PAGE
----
1937   Maine Farmers' Almanac Aug. 21/2   This extra moon had a way of coming in each of the seasons so that it could not be given a name appropriate to the time of year like the other moons. It was usually called the Blue Moon. There are seven Blue Moons in a Lunar Cycle of nineteen years.
1946   J. H. Pruett in Sky & Telescope Mar. 3   Dr. L. J. Lafleur quotes an explanation found in the Maine Farmers' Almanac for 1937... Full moons of the year were given names..provided there was only one per month. These names were as follows: Moon after Yule, Wolf Moon, Lenten Moon, [etc.]... But seven times in 19 years there were—and still are—13 full moons in a year. This gives 11 months with one full moon each and one with two. This second in a month, so I interpret it, was called Blue Moon. 
So the supposed origin of the expression “once in a blue moon” has nothing to do with astronomy and everything to do with condition of the atmosphere on rare occasions.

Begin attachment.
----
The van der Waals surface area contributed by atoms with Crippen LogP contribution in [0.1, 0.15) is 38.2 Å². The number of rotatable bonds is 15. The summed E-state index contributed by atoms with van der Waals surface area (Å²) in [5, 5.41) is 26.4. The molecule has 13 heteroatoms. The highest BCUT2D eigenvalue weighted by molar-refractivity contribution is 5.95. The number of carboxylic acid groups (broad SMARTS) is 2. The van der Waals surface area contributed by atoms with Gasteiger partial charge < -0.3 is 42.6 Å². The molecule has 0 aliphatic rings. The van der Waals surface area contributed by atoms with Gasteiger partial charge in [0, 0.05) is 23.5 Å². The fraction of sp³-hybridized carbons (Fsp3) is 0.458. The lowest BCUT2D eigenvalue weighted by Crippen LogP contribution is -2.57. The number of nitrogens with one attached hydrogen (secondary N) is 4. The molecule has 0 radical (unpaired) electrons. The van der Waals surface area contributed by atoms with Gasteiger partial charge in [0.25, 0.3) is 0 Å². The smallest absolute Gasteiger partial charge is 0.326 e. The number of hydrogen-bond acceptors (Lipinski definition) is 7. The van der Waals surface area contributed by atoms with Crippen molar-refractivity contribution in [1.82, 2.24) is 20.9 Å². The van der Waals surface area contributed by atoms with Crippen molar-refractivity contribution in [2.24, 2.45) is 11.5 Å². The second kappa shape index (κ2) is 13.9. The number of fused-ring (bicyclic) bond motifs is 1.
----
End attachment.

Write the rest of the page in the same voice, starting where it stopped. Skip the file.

So rare is this condition that some people suppose that the expression is “once in a blue mood.” You can read a number of examples in the Eggcorn Forum.

To have the blues is to be moody so it's not surprising that “blue” should be more readily associated by some people with “mood” than with “moon.” Of course the variant lacks the intended meaning since blue moons are all too common among many people. Note that the examples given in the Eggcorn Forum refer mostly to happy events, not depressing ones.